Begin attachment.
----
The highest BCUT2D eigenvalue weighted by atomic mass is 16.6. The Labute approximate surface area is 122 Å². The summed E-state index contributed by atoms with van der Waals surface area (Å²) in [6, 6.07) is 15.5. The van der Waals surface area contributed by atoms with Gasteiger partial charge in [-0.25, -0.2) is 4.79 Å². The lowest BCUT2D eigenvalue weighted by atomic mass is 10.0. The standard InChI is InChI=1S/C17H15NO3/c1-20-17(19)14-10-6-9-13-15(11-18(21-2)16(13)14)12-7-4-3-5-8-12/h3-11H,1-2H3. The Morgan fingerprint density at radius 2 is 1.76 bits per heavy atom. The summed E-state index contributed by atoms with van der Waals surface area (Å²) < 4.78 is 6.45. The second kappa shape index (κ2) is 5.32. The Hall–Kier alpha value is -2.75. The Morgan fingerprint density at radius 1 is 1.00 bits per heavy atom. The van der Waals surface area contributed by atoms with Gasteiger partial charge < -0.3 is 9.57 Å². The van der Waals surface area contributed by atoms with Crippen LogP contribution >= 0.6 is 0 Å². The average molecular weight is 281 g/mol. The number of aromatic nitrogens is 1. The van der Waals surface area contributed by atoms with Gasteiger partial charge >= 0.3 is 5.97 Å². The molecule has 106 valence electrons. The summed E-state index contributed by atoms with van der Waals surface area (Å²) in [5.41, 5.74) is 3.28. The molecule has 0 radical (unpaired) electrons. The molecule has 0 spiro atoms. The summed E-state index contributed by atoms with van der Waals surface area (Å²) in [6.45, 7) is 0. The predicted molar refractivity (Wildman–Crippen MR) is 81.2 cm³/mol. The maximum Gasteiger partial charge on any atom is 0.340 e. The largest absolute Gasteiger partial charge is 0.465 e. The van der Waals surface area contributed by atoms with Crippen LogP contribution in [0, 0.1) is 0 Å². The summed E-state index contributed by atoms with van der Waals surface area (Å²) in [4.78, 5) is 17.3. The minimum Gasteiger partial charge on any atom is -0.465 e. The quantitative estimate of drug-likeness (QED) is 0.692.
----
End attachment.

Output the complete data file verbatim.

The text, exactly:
The highest BCUT2D eigenvalue weighted by atomic mass is 16.6. The Labute approximate surface area is 122 Å². The summed E-state index contributed by atoms with van der Waals surface area (Å²) in [6, 6.07) is 15.5. The van der Waals surface area contributed by atoms with Gasteiger partial charge in [-0.25, -0.2) is 4.79 Å². The lowest BCUT2D eigenvalue weighted by atomic mass is 10.0. The standard InChI is InChI=1S/C17H15NO3/c1-20-17(19)14-10-6-9-13-15(11-18(21-2)16(13)14)12-7-4-3-5-8-12/h3-11H,1-2H3. The Morgan fingerprint density at radius 2 is 1.76 bits per heavy atom. The summed E-state index contributed by atoms with van der Waals surface area (Å²) < 4.78 is 6.45. The second kappa shape index (κ2) is 5.32. The Hall–Kier alpha value is -2.75. The Morgan fingerprint density at radius 1 is 1.00 bits per heavy atom. The van der Waals surface area contributed by atoms with Gasteiger partial charge < -0.3 is 9.57 Å². The van der Waals surface area contributed by atoms with Crippen LogP contribution >= 0.6 is 0 Å². The average molecular weight is 281 g/mol. The number of aromatic nitrogens is 1. The van der Waals surface area contributed by atoms with Gasteiger partial charge >= 0.3 is 5.97 Å². The molecule has 106 valence electrons. The summed E-state index contributed by atoms with van der Waals surface area (Å²) in [5.41, 5.74) is 3.28. The molecule has 0 radical (unpaired) electrons. The molecule has 0 spiro atoms. The summed E-state index contributed by atoms with van der Waals surface area (Å²) in [6.45, 7) is 0. The predicted molar refractivity (Wildman–Crippen MR) is 81.2 cm³/mol. The maximum Gasteiger partial charge on any atom is 0.340 e. The largest absolute Gasteiger partial charge is 0.465 e. The van der Waals surface area contributed by atoms with Crippen LogP contribution in [0, 0.1) is 0 Å². The summed E-state index contributed by atoms with van der Waals surface area (Å²) in [4.78, 5) is 17.3. The minimum Gasteiger partial charge on any atom is -0.465 e. The quantitative estimate of drug-likeness (QED) is 0.692.